Two things happened as a result of yesterday's announcement with regard to the relationship between the UK and its tax havens by David Cameron in the House of Commons. Firstly, I think he misled the Commons. Secondly, those tax havens did, once again, demonstrate their refusal to cooperate on the most basic of issues necessary to ensure that there is fair competition and an absence of crime.
As the FT has noted:
The prime minister said the overseas territories and crown dependencies had agreed to provide UK tax and law enforcement agencies with full access to company ownership details, after a “sustained campaign” by his government.
But in the same article Ian Gorst, Jersey's chief minister said:
This is in response to a need for information without delay where terrorist activities are involved and is of particular significance in the light of recent events in Paris and Brussels.
So let's be clear about what this really means. What David Cameron implied was that there was now going to be full and open access by UK regulatory authorities to information on company ownership held in the British Crown Dependencies and Overseas Territories. It has, however, been implied to me that this is nothing like what is going to happen and Ian Gorst's comments seem to confirm that. As I understand it the UK will still have to make a request for data, with reasons given. There will be no opportunity to trawl through the information, as a public register would make possible. All that will happen is that Jersey and others will guarantee to review and supply data somewhat more quickly than it has done in the past.
Three things follow. The first is that, very obviously, it is now apparent that these places have not been transparent to date, despite their claims. If change is necessary, that must be the case. I have been right to say so in that case.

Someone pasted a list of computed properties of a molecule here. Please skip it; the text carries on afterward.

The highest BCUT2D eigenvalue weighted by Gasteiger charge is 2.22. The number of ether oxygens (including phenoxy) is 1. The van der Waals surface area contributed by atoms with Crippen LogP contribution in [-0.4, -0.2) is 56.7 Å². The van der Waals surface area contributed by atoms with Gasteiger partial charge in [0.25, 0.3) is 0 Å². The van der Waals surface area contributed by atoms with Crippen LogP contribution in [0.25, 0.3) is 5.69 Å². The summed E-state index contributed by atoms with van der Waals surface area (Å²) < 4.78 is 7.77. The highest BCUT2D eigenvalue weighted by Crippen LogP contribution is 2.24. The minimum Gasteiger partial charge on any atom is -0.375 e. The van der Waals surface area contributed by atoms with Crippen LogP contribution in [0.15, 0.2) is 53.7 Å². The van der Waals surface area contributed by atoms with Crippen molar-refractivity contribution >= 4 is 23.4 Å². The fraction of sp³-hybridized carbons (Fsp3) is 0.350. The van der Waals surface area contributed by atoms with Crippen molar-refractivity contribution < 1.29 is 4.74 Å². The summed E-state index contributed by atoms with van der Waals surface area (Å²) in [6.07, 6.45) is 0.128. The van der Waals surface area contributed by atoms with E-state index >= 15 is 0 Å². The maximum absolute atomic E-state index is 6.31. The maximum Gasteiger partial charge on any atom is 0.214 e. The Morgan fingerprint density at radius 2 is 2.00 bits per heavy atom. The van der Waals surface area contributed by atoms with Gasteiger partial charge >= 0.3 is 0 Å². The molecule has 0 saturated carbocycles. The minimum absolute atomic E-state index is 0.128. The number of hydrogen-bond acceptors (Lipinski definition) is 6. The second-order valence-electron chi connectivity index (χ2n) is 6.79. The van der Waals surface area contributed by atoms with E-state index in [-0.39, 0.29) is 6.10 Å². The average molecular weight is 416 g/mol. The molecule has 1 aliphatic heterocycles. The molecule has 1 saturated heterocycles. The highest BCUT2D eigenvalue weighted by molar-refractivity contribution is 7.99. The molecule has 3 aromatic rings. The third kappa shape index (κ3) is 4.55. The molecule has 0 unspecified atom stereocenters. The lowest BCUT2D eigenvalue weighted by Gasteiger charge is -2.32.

Second, we are still being asked to take it on trust that the Crown Dependencies and the Overseas Territories have the information to supply. Candidly, in very many cases I simply do not believe that that is true. If anyone really thinks that the British Virgin Islands have information on the beneficial ownership of all the companies that operate from that territory then they are living in Cloud Cuckoo Land.
Third, as must be very obvious to anyone, David Cameron has, yet again, failed to get what he wants from the tinpot parish councillors who pose as ministers in places like Jersey, Guernsey and the Isle of Man. Very obviously they, in accordance with the wishes of their finance industry paymasters, are refusing to provide the information that is needed to ensure that we have fair and open competition coupled with an absence of tax avoidance, evasion and corruption.
This makes clear where the priority of these places still lies: they are still wedded to opacity, to abuse, to corruption, to the undermining of fair competition, and the destruction of democracy. No other interpretation is possible.
And, in the face of this resistance, David Cameron has clearly made a choice: he has decided not to use the power of the UK to legislate to force transparency on these places but will, instead, acquiesce with their actions. And all the time the so-called ministers from these places complain that they are assisting the fight against terror, when in fact their activities are determinedly aimed at undermining all the values that have underpinned what we think to be our way of life.
To describe this is an ongoing crisis is to underestimate the scale of the issue that we face.